Andrew Keen: If I could rework the entire business model of Google, I would get Google to charge for their search engine. I think it’s an outstanding product. I acknowledge that. I’ll say it publicly. I use it all the time, too much. I don’t have a Google account. I’m very careful about that. I don’t have a Gmail account and I don’t sign into Google when I use the Google search. But Google still knows me because I’m really only on one or two computers. If they’re watching, they will know. Google, of course, is always watching. But the way to solve that is that Google, the Google search, the Google — all the Google products are free, which it means that they have — their revenue is derived from advertising. The alternative would be to charge me $10 a month, say, for all I can eat on the Google search. And in exchange for that they would say we will promise never to look at you; there’ll be no cookies, no ways that they can survey what we’re doing. They would do away with themselves as a big data company. The same is true of Facebook. I don’t have a Facebook account. Not because Facebook’s a bad product. In some way, I think it’s creepy, but only because of their data practices. If the Facebook product was offered for $10 or $15 a month or whatever the price was, like Spotify is, it would be a much more attractive model.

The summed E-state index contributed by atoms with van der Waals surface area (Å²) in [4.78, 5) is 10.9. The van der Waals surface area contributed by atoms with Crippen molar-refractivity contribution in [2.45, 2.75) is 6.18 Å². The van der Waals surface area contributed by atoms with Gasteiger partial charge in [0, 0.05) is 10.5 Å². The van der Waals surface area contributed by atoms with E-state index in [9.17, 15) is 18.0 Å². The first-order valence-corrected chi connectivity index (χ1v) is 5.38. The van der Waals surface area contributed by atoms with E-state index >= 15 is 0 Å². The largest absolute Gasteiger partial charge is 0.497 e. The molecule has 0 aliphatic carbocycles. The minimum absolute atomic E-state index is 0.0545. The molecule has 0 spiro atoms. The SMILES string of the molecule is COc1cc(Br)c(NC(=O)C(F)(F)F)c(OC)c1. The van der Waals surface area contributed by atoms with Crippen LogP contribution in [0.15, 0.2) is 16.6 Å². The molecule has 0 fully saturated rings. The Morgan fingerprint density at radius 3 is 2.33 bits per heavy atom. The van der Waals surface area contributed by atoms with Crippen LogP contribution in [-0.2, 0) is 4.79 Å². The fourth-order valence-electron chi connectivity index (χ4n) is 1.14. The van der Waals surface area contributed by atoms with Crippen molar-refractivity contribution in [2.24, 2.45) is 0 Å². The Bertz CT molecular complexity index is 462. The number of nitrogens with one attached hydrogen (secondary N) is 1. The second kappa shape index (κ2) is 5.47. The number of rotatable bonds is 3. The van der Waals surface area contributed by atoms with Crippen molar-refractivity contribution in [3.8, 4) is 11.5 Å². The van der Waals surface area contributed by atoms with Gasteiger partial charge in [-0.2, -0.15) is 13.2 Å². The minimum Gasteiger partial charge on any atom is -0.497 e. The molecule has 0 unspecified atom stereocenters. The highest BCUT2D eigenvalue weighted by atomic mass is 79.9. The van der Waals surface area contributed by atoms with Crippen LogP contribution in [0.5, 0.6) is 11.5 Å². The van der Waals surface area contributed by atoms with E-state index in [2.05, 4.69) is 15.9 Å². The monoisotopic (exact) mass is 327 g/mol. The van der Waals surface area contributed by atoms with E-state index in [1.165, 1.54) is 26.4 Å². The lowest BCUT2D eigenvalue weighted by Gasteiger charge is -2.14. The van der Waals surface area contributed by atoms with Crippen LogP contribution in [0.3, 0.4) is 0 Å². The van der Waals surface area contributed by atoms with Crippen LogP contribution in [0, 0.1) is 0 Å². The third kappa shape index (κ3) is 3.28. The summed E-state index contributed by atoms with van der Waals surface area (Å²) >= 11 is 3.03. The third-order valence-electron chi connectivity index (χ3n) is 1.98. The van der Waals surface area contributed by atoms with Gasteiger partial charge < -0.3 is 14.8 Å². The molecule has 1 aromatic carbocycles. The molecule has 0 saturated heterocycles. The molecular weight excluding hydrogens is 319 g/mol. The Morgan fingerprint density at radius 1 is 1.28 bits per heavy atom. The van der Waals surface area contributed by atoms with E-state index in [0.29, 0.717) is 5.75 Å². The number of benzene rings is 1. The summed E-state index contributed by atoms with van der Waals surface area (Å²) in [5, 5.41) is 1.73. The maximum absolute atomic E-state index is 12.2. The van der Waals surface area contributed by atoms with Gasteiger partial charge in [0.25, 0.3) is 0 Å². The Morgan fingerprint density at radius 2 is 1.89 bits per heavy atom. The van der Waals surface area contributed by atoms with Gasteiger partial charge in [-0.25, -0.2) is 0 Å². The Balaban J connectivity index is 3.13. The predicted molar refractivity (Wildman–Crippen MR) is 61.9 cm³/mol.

So I think that that is the challenge. I’m not the only person to think in these terms. Ethan [Zuckerman] who is a fellow at the Berkman Center and one of the most articulate sort of evangelists for the Internet, at least at the beginning, argues now that the free business model was the original sin of the Internet. And I think Ethan’s choice of biblical language is appropriate. It was an original sin. It’s corrupted everything else. So I want to see Google charge for their services and I think that they could still be an incredibly viable company. After all, what’s wrong with paying for stuff? Before this interview, I paid for my lunch. I paid for my taxi cab. I didn’t exchange my data for it. That economy has worked well for hundreds of years. This new economy is creepy. It’s corrupted by the original sin of swapping wonderful technology for data.
Directed/Produced by Jonathan Fowler, Elizabeth Rodd, and Dillon Fitton